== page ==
Evaluation and Strategic Planning
Evaluation and strategic planning go hand in hand. Some organizations already have a strategic plan and ask ACET, Inc., to build an evaluation plan from that. Other agencies use evaluation findings to develop a strategic plan.
No matter how your organization does this, evaluation findings can inform the next cycle of your strategic plan. Strategic planning expert John Bryson makes the case of understanding the dynamics of strategic planning. In reviewing three common models, we highlight the pros and cons of each:
Strategic Plan Model: SWOT—Strengths, Weaknesses, Opportunities, Threats
• It’s the most well-known, traditional model.
• It’s easy to use.
• It helps to condense a lot of data into a manageable framework.
• It may be difficult to discern what’s relevant and what’s not.
• It can become a tactical checklist without critical analysis.
• It engages only the leadership of an organization.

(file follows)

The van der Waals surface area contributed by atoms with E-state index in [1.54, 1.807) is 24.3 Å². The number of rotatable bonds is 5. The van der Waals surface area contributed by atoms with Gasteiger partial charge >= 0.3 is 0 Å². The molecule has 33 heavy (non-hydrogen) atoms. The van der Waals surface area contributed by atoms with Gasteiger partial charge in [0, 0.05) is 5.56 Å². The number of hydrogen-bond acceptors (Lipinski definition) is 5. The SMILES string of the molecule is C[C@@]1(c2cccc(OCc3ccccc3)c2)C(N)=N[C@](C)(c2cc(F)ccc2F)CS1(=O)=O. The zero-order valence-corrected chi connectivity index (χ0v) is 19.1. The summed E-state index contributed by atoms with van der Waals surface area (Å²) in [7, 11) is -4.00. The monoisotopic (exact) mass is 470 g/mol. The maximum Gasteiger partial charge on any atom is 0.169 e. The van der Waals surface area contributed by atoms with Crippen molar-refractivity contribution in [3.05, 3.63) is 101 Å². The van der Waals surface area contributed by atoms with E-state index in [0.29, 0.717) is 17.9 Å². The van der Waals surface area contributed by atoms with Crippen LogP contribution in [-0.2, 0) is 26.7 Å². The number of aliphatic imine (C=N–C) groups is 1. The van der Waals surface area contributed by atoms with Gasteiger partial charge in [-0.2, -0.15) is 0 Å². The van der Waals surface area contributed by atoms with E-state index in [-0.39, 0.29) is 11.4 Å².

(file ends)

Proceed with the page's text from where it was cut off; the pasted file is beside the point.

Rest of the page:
Strategic Plan Model: SOAR—Strengths, Opportunities, Aspirations, Results
• It’s a strength-based, appreciative-inquiry approach.
• It engages members from all levels of an organization.
• It focuses on the future and the vision of the organization.
• It may ignore weaknesses and threats.
• It may be biased toward what an organization can do rather than identifying problems.
• It does not consider what’s happening in the marketplace.
Strategic Plan Model: PESTEL*—Political, Economic, Sociological, Technological, Environmental, Legal
• It provides a broad framework to analyze outside forces.
• It’s an easy way to gather extensive information from a number of categories.
• It gives helpful insight into your organization’s macro environment.
• It may take longer to analyze since it examines 6 major categories instead of 4.
• It needs to be updated more regularly due to the changing aspects of the categories.
• It may focus too much on the external forces of an organization rather than a blend of internal and external forces.
Which strategic plan approach do you use? (Or do you use another model?) Some organizations use two models to complement each other.
If you’re interested in having ACET create an evaluation that informs your strategic plan, please contact us at firstname.lastname@example.org. We offer a free initial consultation!
*Note: Some organizations call this PESTEL, PESTLE, or PEST. All are variations of each other.
 Bryson, John M. (2018). Strategic Planning for Public and Nonprofit Organizations: A Guide to Strengthening and Sustaining Organizational Achievement. Fifth Edition. Hoboken, NJ: Wiley Publishing.